[Self-interest] slow systems (was: OurSelf trial nowwithout invite!)
ungar at mac.com
Thu Nov 26 01:20:05 UTC 2020
What you did was very cool! Quite an achievement, and great taste to implement APL.
Back in the day, the ST group at PARC did overlapping windows, and the Mesa folks did Spaces, IIRC, non-overlapping windows. Although I have heard from many who prefer the non-overlapping ones, I stronger prefer the overlapping sort, at least given the particular systems I have been to. I can give quasi-rational reasons for the preference--no machine can figure out what I need to be able to see as well as I can--but my best guess would be that it comes down to a combination of brain wiring (n.b. the "typical mind fallacy") and the "incidental" aspects of the experience. For instance, how verbose the language is, how the IDE lays out windows (e.g. Xcode insists on putting certain things in certain places), and whether the new window jumps "into the hand". That last was a Smith-ism, which turned out to be fantastic, IMO. Ask for implementors, and just put it down where you like. Whether next-to, or overlapping. For my money, Morphic/Self was maybe two hours better at the 3am test than any of the "modern" IDEs I've used.
Our debugger reified each frame, so you could see as many as you wanted to, at once. Could yank them out, rearrange them, make a column morph of just the slots you wanted to see. And it was much less tool-centric than ST, or almost anything I've seen after.
Menus and icons are two more stories. I suspect the hierarchical radial ones might be OK, but haven't used them.
The guy with the best insight on this stuff is Randy Smith.
> On Nov 25, 2020, at 4:56 PM, Paul Chapman <paul at igblan.free-online.co.uk> wrote:
> Five years before I saw Smalltalk, I built a windowed IDE in C for a FORTH-like language (called DE before I’d heard the term IDE) of my own design, which rendered on a 25x80 monochrome text screen. Exactly six resizable and maximizable/restorable, non-overlapping windows; no icons; no menus; no mouse. Each window could display any of: selectable list of global functions; editable function source with settable breakpoints; function symbolic object code; contents of RAM (heap); contents of call stack; contents of value stack; contents of local variable; source trace; object trace; application I/O console. Where a value referenced something else symbolically, the symbol was shown; eg READ_LINE+0014H, RAM+1210H. The IDE ran entirely in RAM on a 128K IBM PC clone. The output was a symbolic object-code file. An STSC APL*PLUS program then compiled this to binary – eventually taking 5 hours.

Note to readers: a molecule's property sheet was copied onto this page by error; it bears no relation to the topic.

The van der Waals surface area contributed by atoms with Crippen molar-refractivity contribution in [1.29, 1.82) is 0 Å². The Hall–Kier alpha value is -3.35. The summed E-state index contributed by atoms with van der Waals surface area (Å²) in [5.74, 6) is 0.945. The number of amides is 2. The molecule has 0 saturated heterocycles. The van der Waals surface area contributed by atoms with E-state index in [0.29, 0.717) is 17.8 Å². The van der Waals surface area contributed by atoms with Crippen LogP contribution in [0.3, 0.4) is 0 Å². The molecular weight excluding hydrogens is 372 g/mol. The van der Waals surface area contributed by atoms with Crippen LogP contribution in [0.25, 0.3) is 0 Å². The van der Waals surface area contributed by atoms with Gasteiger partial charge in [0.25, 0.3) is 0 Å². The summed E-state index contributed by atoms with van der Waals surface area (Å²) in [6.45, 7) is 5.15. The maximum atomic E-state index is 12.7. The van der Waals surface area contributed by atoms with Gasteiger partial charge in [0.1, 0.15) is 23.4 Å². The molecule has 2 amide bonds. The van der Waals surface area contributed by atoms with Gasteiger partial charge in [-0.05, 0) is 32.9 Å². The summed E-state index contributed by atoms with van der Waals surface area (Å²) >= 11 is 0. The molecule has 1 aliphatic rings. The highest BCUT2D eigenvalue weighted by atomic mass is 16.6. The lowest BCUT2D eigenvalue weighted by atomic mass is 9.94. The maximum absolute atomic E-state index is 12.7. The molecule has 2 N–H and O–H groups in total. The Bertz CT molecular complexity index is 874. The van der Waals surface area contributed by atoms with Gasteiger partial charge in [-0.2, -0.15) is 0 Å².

> It took me 9 months to use this language and IDE to implement I-APL, a complete, standard-conforming APL interpreter which compiled to 26K of object code which ran under a VM. The VM was then implemented on a number of platforms (by other members of the I-APL project), including CP-M, Apple II, IBM PC, BBC Micro, etc.
> It took me one month (1st-30th September 1987) to design the language and implement the IDE. On schedule!
> My take-away?
> Overlapping windows are overrated, and maybe even counterproductive to dev (see most IDEs of the past 20+ years: they use minimizable-in-place windows and docking). I do love my mouse now, but tabbing through the windows was easy in my IDE. My Smalltalk/V dev setup was always 3 non-overlapping windows: Transcript, Workbench (my idea: ListBox+TextEdit where I could define & run small pieces of code), and one CHB for the app. A second, overlapping, CHB, usually minimized, was used for browsing non-app classes. Of course walkback windows and inspectors overlapped (but when I get around to writing a Smalltalk dev environment, they won’t.)
> Menus *might* be a design choice left over from when graphics displays had much lower resolutions, to save on real estate. (Look at the welcome proliferation of toolbars.) In those days, IBM keyboards had 10 function keys arranged in 2 columns on the left. I stole WordStar’s 2-function-key commands (one from the left column, one from the right) allowing 25 commands at my fingertips without having to hit CTRL or ALT. These were my ‘menu shortcuts’ and all I needed.
> And I still find icons annoying: they’re not scalable, ie eventually they all look like a multicoloured splodge. Same with emojis. Okay, maybe my eyesight isn’t as good as it used to be.
> As you can probably tell, I’m still resting on this particular laurel.
> Cheers, Paul
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